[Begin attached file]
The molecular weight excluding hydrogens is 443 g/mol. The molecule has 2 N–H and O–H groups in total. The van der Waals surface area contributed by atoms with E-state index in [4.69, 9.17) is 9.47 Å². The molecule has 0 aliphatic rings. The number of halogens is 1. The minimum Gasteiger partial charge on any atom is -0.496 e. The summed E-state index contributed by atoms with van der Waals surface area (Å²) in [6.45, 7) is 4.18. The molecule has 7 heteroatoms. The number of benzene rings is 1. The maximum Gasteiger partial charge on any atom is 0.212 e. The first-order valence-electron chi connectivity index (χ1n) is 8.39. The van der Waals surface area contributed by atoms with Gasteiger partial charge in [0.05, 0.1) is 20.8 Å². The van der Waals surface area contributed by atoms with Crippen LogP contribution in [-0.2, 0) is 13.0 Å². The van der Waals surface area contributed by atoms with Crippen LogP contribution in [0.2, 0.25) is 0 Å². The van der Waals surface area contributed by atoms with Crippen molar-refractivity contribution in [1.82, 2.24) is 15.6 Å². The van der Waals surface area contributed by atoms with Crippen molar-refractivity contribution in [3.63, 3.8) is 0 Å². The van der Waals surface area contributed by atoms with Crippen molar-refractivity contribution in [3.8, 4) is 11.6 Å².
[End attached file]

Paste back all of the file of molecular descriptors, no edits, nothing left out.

The molecular weight excluding hydrogens is 443 g/mol. The molecule has 2 N–H and O–H groups in total. The van der Waals surface area contributed by atoms with E-state index in [4.69, 9.17) is 9.47 Å². The molecule has 0 aliphatic rings. The number of halogens is 1. The minimum Gasteiger partial charge on any atom is -0.496 e. The summed E-state index contributed by atoms with van der Waals surface area (Å²) in [6.45, 7) is 4.18. The molecule has 7 heteroatoms. The number of benzene rings is 1. The maximum Gasteiger partial charge on any atom is 0.212 e. The first-order valence-electron chi connectivity index (χ1n) is 8.39. The van der Waals surface area contributed by atoms with Gasteiger partial charge in [0.05, 0.1) is 20.8 Å². The van der Waals surface area contributed by atoms with Crippen LogP contribution in [-0.2, 0) is 13.0 Å². The van der Waals surface area contributed by atoms with Crippen LogP contribution in [0.2, 0.25) is 0 Å². The van der Waals surface area contributed by atoms with Crippen molar-refractivity contribution in [1.82, 2.24) is 15.6 Å². The van der Waals surface area contributed by atoms with Crippen molar-refractivity contribution in [3.63, 3.8) is 0 Å². The van der Waals surface area contributed by atoms with Crippen molar-refractivity contribution in [3.8, 4) is 11.6 Å².